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Besides an epic millennium-long interstellar voyage by a probe, what can we possibly do to learn more about this rocky planet discovered around Proxima Centauri?

I understand that we have some estimate of its size, mass, orbital period, and distance from its star. But what else could we learn, with existing technology (you can either consider cost or not)

  • What sort of telescope would be required in order to resolve some visible details of a planet that size, over such an immense distance? (And what other interesting things could we do with such a telescope?)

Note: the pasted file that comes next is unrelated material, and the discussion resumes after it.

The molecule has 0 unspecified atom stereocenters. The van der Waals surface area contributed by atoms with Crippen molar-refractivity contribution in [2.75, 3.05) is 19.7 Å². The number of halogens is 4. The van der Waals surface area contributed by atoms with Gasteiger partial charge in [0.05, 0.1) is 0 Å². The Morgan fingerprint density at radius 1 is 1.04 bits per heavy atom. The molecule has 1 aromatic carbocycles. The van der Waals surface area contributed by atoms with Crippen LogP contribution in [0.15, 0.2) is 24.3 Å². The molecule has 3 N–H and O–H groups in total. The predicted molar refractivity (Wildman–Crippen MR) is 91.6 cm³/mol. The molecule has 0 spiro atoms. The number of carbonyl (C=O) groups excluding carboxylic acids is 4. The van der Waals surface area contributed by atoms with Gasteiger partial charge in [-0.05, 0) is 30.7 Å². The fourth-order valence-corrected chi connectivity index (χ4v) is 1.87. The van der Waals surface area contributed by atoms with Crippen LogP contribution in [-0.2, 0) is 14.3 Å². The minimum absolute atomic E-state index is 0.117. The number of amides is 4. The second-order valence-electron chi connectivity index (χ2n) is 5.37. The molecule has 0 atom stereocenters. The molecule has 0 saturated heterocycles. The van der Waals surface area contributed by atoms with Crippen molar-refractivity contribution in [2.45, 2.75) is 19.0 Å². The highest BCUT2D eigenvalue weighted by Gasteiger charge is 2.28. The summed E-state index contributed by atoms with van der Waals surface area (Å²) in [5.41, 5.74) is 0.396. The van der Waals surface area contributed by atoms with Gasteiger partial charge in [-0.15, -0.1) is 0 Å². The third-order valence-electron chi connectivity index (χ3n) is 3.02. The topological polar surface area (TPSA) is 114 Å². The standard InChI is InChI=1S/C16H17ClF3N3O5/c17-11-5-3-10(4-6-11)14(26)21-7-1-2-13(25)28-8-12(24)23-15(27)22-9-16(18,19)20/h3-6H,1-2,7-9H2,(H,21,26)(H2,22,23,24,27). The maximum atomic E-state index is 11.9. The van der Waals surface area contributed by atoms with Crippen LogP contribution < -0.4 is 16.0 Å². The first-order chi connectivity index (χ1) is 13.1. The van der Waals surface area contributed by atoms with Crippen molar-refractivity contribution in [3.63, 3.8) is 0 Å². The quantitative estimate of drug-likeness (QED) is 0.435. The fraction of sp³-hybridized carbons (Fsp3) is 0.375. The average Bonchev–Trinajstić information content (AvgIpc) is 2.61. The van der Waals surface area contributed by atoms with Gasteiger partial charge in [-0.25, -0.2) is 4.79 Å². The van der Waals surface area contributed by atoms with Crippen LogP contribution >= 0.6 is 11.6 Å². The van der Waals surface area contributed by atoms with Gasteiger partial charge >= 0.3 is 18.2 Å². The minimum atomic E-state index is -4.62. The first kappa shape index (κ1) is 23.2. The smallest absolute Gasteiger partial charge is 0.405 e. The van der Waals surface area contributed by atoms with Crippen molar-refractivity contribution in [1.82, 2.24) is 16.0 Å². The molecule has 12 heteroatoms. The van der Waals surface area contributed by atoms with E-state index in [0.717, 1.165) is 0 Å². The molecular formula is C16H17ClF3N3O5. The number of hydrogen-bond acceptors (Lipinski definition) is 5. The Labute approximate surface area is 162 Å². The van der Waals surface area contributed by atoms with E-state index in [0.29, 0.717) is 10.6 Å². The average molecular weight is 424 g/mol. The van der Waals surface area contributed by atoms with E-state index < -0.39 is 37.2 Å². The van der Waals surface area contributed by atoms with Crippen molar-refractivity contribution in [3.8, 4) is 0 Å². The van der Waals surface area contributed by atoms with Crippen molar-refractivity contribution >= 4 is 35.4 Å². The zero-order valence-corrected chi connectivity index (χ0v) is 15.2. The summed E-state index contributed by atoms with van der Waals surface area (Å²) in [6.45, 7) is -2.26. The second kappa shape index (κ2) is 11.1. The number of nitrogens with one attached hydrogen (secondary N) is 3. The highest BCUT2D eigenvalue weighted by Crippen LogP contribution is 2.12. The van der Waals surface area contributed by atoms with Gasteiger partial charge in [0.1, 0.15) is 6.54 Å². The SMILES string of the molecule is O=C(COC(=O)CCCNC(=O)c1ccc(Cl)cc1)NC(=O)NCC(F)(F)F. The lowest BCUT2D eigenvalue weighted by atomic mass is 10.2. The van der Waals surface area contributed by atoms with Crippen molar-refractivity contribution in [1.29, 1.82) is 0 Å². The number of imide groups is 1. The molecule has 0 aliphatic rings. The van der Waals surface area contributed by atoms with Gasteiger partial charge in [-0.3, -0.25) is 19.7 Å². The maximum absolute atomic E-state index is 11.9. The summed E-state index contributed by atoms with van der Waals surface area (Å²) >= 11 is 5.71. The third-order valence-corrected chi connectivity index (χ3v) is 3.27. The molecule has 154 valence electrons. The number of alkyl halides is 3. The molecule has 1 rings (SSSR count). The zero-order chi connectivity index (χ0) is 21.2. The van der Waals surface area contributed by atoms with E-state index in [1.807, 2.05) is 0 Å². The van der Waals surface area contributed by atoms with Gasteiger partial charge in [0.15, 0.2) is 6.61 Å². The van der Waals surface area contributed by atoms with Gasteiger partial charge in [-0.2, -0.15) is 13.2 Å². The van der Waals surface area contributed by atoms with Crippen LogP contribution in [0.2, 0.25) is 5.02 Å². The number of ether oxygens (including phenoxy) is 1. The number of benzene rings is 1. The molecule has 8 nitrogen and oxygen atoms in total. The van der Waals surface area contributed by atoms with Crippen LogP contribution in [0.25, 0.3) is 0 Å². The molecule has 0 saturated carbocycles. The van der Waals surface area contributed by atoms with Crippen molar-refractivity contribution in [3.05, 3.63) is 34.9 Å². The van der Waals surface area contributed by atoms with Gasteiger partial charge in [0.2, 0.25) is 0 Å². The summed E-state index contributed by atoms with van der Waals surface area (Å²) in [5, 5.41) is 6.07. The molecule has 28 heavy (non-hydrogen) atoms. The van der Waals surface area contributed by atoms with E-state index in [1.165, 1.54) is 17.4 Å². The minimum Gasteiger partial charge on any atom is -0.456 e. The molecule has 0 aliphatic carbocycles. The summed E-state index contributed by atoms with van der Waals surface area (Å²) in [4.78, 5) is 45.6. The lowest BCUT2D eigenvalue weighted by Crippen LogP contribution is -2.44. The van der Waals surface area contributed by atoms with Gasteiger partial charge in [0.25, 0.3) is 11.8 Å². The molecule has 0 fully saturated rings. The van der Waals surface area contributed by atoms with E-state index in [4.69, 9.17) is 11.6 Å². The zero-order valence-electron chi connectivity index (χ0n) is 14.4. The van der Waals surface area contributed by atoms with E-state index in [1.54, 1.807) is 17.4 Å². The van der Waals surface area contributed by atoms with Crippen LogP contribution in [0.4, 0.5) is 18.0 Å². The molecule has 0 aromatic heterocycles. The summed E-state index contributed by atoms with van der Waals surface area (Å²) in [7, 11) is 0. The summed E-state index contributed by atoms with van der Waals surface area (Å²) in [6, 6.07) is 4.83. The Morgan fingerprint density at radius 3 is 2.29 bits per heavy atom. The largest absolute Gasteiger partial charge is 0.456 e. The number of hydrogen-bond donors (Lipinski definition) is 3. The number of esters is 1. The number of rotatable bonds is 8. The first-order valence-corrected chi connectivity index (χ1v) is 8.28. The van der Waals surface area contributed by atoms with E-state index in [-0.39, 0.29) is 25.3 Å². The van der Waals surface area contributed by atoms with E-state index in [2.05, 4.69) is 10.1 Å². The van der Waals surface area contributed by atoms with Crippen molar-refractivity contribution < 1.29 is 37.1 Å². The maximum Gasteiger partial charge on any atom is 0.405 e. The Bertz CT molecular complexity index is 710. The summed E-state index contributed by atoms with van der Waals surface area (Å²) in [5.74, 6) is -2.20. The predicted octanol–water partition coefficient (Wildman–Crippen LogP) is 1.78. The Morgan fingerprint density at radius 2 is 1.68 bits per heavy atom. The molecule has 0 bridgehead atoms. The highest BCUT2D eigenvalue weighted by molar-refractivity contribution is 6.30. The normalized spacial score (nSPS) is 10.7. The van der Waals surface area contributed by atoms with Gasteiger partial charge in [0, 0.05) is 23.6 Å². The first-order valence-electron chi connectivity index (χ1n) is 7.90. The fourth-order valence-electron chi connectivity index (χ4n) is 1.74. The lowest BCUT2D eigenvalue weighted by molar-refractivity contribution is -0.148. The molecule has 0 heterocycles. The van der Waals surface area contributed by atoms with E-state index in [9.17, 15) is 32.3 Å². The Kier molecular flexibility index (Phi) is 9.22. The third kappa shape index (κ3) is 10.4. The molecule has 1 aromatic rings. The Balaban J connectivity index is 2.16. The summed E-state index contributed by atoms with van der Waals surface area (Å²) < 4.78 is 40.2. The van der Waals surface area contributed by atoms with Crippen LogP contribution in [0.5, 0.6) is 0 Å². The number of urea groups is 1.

• Is there any information we can glean based on possible transits of the planet across Proxima Centauri? (ie composition, atmosphere, etc)
  • Is there something else we could do that I have not thought of yet?
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  • $\begingroup$ Similar question with answer that largely answers this question: space.stackexchange.com/questions/15215/… $\endgroup$ – Lord Bubbacub Aug 25 '16 at 11:39
  • $\begingroup$ Some rudimentary math tells me that at 1.1 times the diameter of earth, Proxima b would be approximately .000072 arcseconds in diameter. I see a formula online for converting angular diameter to aperature size, but I don't really know how to convert that to a mirror size. But suffice it to say, we have a long way to go before we have a telescope that good. Maybe in time, somebody will build such a telescope on the far side of the moon. $\endgroup$ – orulz Aug 25 '16 at 22:19

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